Interesting Search and Seizure Cases

  • http://www.wdnweb.com/2011/02/17/city-beefs-up-code/
  • Katz v. United States: use of electronic eavesdropping by law enforcement
  • California v. Greenwood: examination of curbside garbage
  • Florida v. Riley: use of aerial surveillance by law enforcement
  • United States v. Karo: use of electronic tracking by law enforcement
  • Kyllo v. United States: use of thermal imaging by law enforcement

Fifth AmendmentEdit

"No person shall be held to answer for a capital, or otherwise infamous crime, unless on a presentment or indictment of a grand jury, except in cases arising in the land or naval forces, or in the militia, when in actual service in time of war or public danger; nor shall any person be subject for the same offense to be twice put in jeopardy of life or limb; nor shall be compelled in any criminal case to be a witness against himself, nor be deprived of life, liberty, or property, without due process of law; nor shall private property be taken for public use, without just compensation."

While the Fourth protects one against the police, the Fifth guarantees one's rights relating to actual charges of criminal activity. Firstly, the Fifth requires that a Grand Jury (a special body of lay-people) indict, or accuse, a person of a serious crime before he or she may be tried for it. The sole exception relates to the military, where Grand Juries are not used.

2: the Amendment prohibits "double jeopardy." Once a person has been tried and acquitted (found not guilty), the prosecutor cannot retry him, even if new evidence is discovered. However, the prohibition against double jeopardy does not extend to mistrials. If a jury cannot reach a verdict and the judge declares a mistrial, then the case may be retried.

3: the Amendment provides that one cannot be compelled to testify against oneself. A person may "take the Fifth" to avoid incriminating him or herself. However, the government may grant immunity, or formal protection from prosecution, to a person. Then, the person cannot be punished for what crimes he might have committed, and can be forced to give evidence.

4: the Fifth requires due process to be used. While due process is not defined in the Constitution, one may conclude that it involves fair trials with impartial juries and judges.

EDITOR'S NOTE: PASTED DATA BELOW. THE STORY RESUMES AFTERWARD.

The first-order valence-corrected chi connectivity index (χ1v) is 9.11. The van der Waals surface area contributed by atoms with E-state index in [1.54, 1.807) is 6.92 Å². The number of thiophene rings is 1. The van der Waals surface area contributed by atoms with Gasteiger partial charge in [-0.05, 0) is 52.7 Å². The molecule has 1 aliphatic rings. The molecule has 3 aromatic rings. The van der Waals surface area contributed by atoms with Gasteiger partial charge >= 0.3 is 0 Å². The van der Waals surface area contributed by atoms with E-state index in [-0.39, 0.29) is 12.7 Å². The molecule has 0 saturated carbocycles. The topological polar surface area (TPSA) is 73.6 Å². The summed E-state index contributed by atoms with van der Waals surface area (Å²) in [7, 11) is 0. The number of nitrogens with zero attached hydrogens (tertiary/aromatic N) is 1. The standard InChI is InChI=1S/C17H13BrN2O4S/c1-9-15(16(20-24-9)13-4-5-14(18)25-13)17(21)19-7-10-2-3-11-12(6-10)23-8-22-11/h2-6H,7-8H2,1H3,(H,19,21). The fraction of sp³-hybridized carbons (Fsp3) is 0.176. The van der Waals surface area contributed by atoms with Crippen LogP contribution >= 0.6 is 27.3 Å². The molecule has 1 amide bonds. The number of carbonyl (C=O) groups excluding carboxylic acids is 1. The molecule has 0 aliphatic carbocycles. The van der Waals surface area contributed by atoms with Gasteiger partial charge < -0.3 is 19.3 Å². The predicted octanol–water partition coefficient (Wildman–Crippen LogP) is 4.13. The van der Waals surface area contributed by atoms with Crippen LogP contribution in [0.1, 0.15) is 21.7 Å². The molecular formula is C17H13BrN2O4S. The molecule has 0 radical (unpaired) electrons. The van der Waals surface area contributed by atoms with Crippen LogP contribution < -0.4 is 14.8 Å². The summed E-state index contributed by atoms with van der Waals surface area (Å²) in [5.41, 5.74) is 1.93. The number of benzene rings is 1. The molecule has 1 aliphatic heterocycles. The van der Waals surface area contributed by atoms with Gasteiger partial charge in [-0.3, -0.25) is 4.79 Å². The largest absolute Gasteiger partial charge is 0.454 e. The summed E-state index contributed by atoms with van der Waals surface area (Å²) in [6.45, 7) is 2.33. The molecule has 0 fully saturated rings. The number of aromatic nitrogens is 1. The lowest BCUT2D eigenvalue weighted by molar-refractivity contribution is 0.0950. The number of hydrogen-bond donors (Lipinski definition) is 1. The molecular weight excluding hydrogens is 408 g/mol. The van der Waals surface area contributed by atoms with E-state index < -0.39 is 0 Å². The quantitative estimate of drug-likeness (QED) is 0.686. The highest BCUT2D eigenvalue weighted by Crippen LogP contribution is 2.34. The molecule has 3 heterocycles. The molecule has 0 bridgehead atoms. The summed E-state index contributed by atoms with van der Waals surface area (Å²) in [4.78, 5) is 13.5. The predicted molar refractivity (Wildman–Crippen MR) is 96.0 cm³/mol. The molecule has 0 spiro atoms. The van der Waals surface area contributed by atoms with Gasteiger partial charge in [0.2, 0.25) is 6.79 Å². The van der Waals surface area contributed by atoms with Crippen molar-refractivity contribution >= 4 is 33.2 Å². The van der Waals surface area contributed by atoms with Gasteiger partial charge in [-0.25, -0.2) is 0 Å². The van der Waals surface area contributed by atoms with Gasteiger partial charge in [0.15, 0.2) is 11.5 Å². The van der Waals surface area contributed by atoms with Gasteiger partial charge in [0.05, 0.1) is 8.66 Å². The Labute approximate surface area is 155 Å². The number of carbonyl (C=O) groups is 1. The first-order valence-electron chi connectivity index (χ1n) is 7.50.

5: the Fifth prohibits government from taking away a person's property unless it provides fair compensation.

Sixth AmendmentEdit

In all criminal prosecutions, the accused shall enjoy the right to a speedy and public trial, by an impartial jury of the State and district wherein the crime shall have been committed, which district shall have been previously ascertained by law, and to be informed of the nature and cause of the accusation; to be confronted with the witnesses against him; to have compulsory process for obtaining witnesses in his favor, and to have the Assistance of Counsel for his defence.

Seventh AmendmentEdit

"In suits at common law, where the value in controversy shall exceed twenty dollars, the right of trial by jury shall be preserved, and no fact tried by a jury, shall be otherwise reexamined in any court of the United States, than according to the rules of the common law.

Trial by jury in common law cases

Eighth AmendmentEdit

"Excessive bail shall not be required, nor excessive fines imposed, nor cruel and unusual punishments inflicted."

bail, cruel, and unusual punishment

Ninth AmendmentEdit

The enumeration in the Constitution, of certain rights, shall not be construed to deny or disparage others retained by the people.

Rights retained by the people

Tenth AmendmentEdit

"The powers not delegated to the United States by the Constitution, nor prohibited by it to the states, are reserved to the states respectively, or to the people.

The Tenth Amendment prevents the Union government from regulating a matter it is not constitutionally entitled to regulate. The Union government, therefore, cannot infringe upon a state's reserved powers.